Family Groups - Fathers - Good dads being recognised
Across the country this Father's Day weekend, a happy surprise
awaited 1,000 unsuspecting fathers. Each of these men was
simply out with his kids in public --- shepherding them through
a children's museum, going head-to-head in an ESPN Zone game
or just roughhousing with them at a park --- when out of nowhere
someone would walk up and tap him on the shoulder.
"Congratulations," the intruder would say, smiling
at the man's startled attempts to pick grass clippings out
of his kid's hair, "You've been caught being a Golden
Dad. As part of the Golden Dad Award, here are free passes
to the children's museum over there. Happy Father's Day."
In their second annual campaign, Golden Dad awards from the
National Fatherhood Initiative and Rendezvous Entertainment/HUM
were given out in 10 cities. Next year, I hope it's 100. Recognizing
and appreciating good dads does something that reams of newsprint
about fatherhood can never do: encourage and inspire those
millions of men who are excellent fathers, and those who aim
The method for identifying Golden Dads was unscientific, but
very telling. In each city, the staff of local family-resource
groups spent time in a particular public place, watching family
groups come and go and zeroing in on those fathers who were
investing in their children's lives.
I asked one such "Golden Dad catcher," Jamie Self
of the Georgia Family Council, how on earth she could tell
whether a man was investing in his kids just by watching them
together at Centennial Olympic Park or the Imagine It children's
"You could tell immediately who was involved and who
wasn't," she said. "A dad who was engaged didn't
just passively walk his children through the museum. A good
dad talked and pointed things out and climbed in the sandbox
with his kids. He picked his children up and hugged them if
they got tired or wrestled with them in the park. It was easy
to spot the dads who were pouring life into their kids."
Pouring life into their kids. What a wonderful description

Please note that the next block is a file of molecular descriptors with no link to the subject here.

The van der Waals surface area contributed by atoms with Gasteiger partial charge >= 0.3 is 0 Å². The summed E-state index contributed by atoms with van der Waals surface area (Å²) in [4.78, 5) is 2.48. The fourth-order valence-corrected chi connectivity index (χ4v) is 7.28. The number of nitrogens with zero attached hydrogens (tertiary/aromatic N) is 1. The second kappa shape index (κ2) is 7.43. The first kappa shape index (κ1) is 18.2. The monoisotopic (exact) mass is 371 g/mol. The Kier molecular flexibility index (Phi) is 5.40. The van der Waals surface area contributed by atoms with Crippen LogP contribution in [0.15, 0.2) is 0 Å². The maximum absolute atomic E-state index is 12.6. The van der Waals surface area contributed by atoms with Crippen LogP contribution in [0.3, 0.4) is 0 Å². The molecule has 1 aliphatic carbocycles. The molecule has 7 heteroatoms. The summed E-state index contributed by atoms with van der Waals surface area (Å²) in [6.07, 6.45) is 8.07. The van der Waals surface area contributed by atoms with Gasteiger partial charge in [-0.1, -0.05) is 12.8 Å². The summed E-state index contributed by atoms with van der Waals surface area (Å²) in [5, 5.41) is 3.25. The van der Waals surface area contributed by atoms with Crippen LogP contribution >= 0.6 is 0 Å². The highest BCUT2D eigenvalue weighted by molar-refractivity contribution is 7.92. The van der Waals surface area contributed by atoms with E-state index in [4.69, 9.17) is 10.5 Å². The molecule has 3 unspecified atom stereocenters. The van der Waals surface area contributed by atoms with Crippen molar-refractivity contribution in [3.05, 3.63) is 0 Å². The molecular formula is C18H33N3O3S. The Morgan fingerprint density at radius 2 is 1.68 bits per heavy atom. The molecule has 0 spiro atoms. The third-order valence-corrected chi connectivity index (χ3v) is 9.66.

of a father's transforming influence.
I asked a few of the Golden Dad recipients for their reactions.
Malcolm Williams spoke for many when he said he was surprised,
but gratified. "Family is the most important thing in
our culture right now but doesn't get enough attention because
there's so much else going on in our world. But if we can
keep our families together. we can keep everything else together."
Another common denominator came when I asked what was the
biggest hurdle to being a good dad. "Time," said
Ross Sloop, who was out with both his own father and his son.
"There are so many conflicting demands placed on a father's
time these days. But without a doubt, the path to being a
good father is investing time with children.
"My own father made a conscious decision that he wanted
to spend as much time as possible doing activities with us
as kids, and told us how important that was to him."
A picture of the three generations of Sloop men reminds me
of the whole point behind the Golden Dads campaign and all
other fatherhood programs.
I see the twinkling eyes of a white-haired man who poured
life into his son, and I see that son, smiling at the camera,
holding his own 3-year-old boy. I think: That little boy has
a powerful legacy of father love. And I'll bet in 30 years,
someone is going to tap him on the shoulder and tell him he's
a wonderful dad.
Shaunti Feldhahn of Norcross is the author of several books.
Her column appears on Wednesdays.
The National Fatherhood Initiative